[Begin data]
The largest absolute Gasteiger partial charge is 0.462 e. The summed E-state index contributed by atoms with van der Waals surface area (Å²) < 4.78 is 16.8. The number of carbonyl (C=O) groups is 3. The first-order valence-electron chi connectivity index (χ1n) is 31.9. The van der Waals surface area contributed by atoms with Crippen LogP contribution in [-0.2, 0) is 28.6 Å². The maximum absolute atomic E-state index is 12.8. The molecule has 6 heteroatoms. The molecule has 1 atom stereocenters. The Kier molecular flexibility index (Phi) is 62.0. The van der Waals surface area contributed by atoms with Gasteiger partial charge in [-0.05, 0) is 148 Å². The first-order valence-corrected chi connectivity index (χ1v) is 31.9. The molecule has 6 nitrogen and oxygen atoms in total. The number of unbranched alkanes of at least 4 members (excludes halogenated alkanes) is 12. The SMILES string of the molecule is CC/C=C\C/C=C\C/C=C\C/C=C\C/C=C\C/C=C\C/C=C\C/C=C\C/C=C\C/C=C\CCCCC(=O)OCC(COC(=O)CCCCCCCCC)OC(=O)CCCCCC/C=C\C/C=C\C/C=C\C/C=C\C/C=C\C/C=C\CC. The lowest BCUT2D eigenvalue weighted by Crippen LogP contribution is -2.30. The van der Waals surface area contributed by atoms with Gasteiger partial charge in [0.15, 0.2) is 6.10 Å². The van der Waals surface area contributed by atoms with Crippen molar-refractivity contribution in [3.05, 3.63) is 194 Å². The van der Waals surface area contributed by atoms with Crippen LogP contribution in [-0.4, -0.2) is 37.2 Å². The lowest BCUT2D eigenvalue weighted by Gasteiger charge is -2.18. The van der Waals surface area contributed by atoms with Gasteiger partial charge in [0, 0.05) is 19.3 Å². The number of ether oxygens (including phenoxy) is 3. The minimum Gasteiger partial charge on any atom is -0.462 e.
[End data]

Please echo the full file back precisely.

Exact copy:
The largest absolute Gasteiger partial charge is 0.462 e. The summed E-state index contributed by atoms with van der Waals surface area (Å²) < 4.78 is 16.8. The number of carbonyl (C=O) groups is 3. The first-order valence-electron chi connectivity index (χ1n) is 31.9. The van der Waals surface area contributed by atoms with Crippen LogP contribution in [-0.2, 0) is 28.6 Å². The maximum absolute atomic E-state index is 12.8. The molecule has 6 heteroatoms. The molecule has 1 atom stereocenters. The Kier molecular flexibility index (Phi) is 62.0. The van der Waals surface area contributed by atoms with Gasteiger partial charge in [-0.05, 0) is 148 Å². The first-order valence-corrected chi connectivity index (χ1v) is 31.9. The molecule has 6 nitrogen and oxygen atoms in total. The number of unbranched alkanes of at least 4 members (excludes halogenated alkanes) is 12. The SMILES string of the molecule is CC/C=C\C/C=C\C/C=C\C/C=C\C/C=C\C/C=C\C/C=C\C/C=C\C/C=C\C/C=C\CCCCC(=O)OCC(COC(=O)CCCCCCCCC)OC(=O)CCCCCC/C=C\C/C=C\C/C=C\C/C=C\C/C=C\C/C=C\CC. The lowest BCUT2D eigenvalue weighted by Crippen LogP contribution is -2.30. The van der Waals surface area contributed by atoms with Gasteiger partial charge in [0.15, 0.2) is 6.10 Å². The van der Waals surface area contributed by atoms with Crippen molar-refractivity contribution in [3.05, 3.63) is 194 Å². The van der Waals surface area contributed by atoms with Crippen LogP contribution in [-0.4, -0.2) is 37.2 Å². The lowest BCUT2D eigenvalue weighted by Gasteiger charge is -2.18. The van der Waals surface area contributed by atoms with Gasteiger partial charge in [0, 0.05) is 19.3 Å². The number of ether oxygens (including phenoxy) is 3. The minimum Gasteiger partial charge on any atom is -0.462 e.